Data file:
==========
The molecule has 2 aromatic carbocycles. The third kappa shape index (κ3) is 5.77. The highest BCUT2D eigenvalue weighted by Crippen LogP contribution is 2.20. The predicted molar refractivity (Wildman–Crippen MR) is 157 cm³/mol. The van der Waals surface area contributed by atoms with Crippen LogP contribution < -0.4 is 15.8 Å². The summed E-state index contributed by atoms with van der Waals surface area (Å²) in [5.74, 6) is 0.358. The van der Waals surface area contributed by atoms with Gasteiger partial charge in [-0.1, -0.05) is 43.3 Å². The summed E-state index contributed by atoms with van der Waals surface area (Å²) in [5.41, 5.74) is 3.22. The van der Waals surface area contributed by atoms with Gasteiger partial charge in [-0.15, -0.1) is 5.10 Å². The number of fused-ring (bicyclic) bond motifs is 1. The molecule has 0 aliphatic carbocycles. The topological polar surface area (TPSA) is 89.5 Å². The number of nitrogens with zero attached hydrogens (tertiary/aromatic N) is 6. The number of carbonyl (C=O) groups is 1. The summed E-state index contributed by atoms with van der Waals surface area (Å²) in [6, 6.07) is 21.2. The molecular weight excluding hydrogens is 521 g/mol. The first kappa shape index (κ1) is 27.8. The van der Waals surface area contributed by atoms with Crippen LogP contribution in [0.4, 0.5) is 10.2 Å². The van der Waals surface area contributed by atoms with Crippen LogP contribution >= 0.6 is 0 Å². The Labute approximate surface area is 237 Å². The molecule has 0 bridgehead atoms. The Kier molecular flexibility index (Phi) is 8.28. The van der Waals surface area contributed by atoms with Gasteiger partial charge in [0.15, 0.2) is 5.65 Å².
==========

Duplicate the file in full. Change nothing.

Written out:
The molecule has 2 aromatic carbocycles. The third kappa shape index (κ3) is 5.77. The highest BCUT2D eigenvalue weighted by Crippen LogP contribution is 2.20. The predicted molar refractivity (Wildman–Crippen MR) is 157 cm³/mol. The van der Waals surface area contributed by atoms with Crippen LogP contribution < -0.4 is 15.8 Å². The summed E-state index contributed by atoms with van der Waals surface area (Å²) in [5.74, 6) is 0.358. The van der Waals surface area contributed by atoms with Gasteiger partial charge in [-0.1, -0.05) is 43.3 Å². The summed E-state index contributed by atoms with van der Waals surface area (Å²) in [5.41, 5.74) is 3.22. The van der Waals surface area contributed by atoms with Gasteiger partial charge in [-0.15, -0.1) is 5.10 Å². The number of fused-ring (bicyclic) bond motifs is 1. The molecule has 0 aliphatic carbocycles. The topological polar surface area (TPSA) is 89.5 Å². The number of nitrogens with zero attached hydrogens (tertiary/aromatic N) is 6. The number of carbonyl (C=O) groups is 1. The summed E-state index contributed by atoms with van der Waals surface area (Å²) in [6, 6.07) is 21.2. The molecular weight excluding hydrogens is 521 g/mol. The first kappa shape index (κ1) is 27.8. The van der Waals surface area contributed by atoms with Crippen LogP contribution in [0.4, 0.5) is 10.2 Å². The van der Waals surface area contributed by atoms with Crippen LogP contribution >= 0.6 is 0 Å². The Labute approximate surface area is 237 Å². The molecule has 0 bridgehead atoms. The Kier molecular flexibility index (Phi) is 8.28. The van der Waals surface area contributed by atoms with Gasteiger partial charge in [0.15, 0.2) is 5.65 Å².